• Organisations wishing to move away from fire fighting to problem elimination approach.
  • Organisations wishing to comply with the requirements of Clinical Negligence Schemes (CNST) and Risk Pool Schemes (RPST).


The CAPA course is broken down into the natural CAPA four-phase processes:

  •  Phase I: Problem identification
  •  Phase II: Problem description
  •  Phase III: Cause analysis
  •  Phase IV: Solution development

Together with presenting practice examples of CAPA techniques and case studies


  1. Phase I: Problem identification: Understanding the strategies for fact gathering will include looking at customer complaints, interrogating the accounts including credit records, interviews, workshops etc. The objective is to gather as much information as possible on problems or quality deficiencies. Selection is carried out in the next phase.
  2. Phase II: Problem description: The criteria for including problems in the analysis needs to be fully understood. These will include the use of flowcharts, critical incident, spider charts, purpose and application matrices and problem understanding checklists.
  3. Phase III: Cause analysis: Cause analysis tools that may be used are histograms, Pareto charts, scatter charts, relations diagrams and affinity diagrams. Some but not all of these would be used according to their suitability in particular circumstances. Following this the cause and effect stage has been reached and the effects and therefore potential root causes can be identified.  Tools for this are cause and effect charts, matrix diagrams and the “five whys” or the “why, why” chart.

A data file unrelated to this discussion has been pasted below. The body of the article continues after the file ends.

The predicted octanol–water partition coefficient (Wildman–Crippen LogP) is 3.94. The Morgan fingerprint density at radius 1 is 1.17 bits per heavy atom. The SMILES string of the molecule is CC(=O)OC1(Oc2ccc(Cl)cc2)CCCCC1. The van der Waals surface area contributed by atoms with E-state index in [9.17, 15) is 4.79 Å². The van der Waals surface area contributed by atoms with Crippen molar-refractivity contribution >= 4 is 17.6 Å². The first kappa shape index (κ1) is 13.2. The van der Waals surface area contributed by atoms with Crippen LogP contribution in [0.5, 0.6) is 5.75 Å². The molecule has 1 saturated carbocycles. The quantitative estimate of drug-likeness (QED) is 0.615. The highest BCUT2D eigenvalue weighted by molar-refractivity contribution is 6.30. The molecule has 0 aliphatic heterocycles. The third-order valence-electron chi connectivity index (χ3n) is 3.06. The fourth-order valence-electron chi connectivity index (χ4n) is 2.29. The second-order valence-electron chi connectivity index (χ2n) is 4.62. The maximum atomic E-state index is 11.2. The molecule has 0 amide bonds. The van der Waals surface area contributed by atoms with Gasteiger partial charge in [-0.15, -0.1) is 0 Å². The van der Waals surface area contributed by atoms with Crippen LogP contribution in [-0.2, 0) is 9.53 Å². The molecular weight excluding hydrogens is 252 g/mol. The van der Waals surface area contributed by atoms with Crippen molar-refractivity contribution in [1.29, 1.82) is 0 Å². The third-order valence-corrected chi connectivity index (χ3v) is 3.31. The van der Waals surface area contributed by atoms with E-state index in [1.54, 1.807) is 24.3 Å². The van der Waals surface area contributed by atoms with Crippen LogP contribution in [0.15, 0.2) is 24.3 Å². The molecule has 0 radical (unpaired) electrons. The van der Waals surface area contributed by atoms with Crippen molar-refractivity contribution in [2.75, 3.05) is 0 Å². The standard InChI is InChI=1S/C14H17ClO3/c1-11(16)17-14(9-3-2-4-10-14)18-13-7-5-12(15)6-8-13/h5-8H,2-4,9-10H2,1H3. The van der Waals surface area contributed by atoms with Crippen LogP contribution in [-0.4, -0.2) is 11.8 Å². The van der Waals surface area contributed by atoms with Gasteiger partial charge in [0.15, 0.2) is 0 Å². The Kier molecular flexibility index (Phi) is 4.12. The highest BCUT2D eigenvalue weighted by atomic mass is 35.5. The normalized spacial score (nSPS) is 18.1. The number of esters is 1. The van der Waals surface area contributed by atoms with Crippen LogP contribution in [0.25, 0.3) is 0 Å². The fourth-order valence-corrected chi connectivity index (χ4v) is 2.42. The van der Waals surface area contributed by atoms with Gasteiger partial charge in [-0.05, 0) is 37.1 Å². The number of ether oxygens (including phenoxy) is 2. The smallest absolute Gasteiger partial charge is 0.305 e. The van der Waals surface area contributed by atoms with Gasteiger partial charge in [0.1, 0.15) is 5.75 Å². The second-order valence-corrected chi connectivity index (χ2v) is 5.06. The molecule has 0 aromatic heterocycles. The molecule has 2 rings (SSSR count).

4. Phase IV: Solution development: Potential solutions need to be developed and presented for the decision makers and the comparative benefits and cost effectiveness of all prevention options shown.


  1. Practical case studies associated with CAPA.
  2. Exercises associated with re-enforcing the morning’s CAPA theory.

Course Options:

1. Pre-course visit to develop and adapt the course and associated material to suit the client’s needs.

2. Pre and post course delegate assignment with QM&T support. The delegate’s assignment / project would be fully assisted and supported online and assessed by one of our qualified and experienced staff. This work based assignment approach has regularly provided significant financial savings, reinforce lessons learnt and provided a practical demonstration of delegate competence.  This (on successful assignment completion) provides the delegates with a QM&T Practitioner certificate.  This approach is often useful where delegates may not (due to other pressures) be able to immediately apply the newly acquired knowledge.

3. Delegate assignment presentation provides the delegate with the opportunity to demonstrate their achievements to a selected group such as; CEO and Directors, key Managers and Supervisors, etc.  This gives the delegate the opportunity to credit and recognise their performance and motive others to emulate.


See Training Courses for price list and order form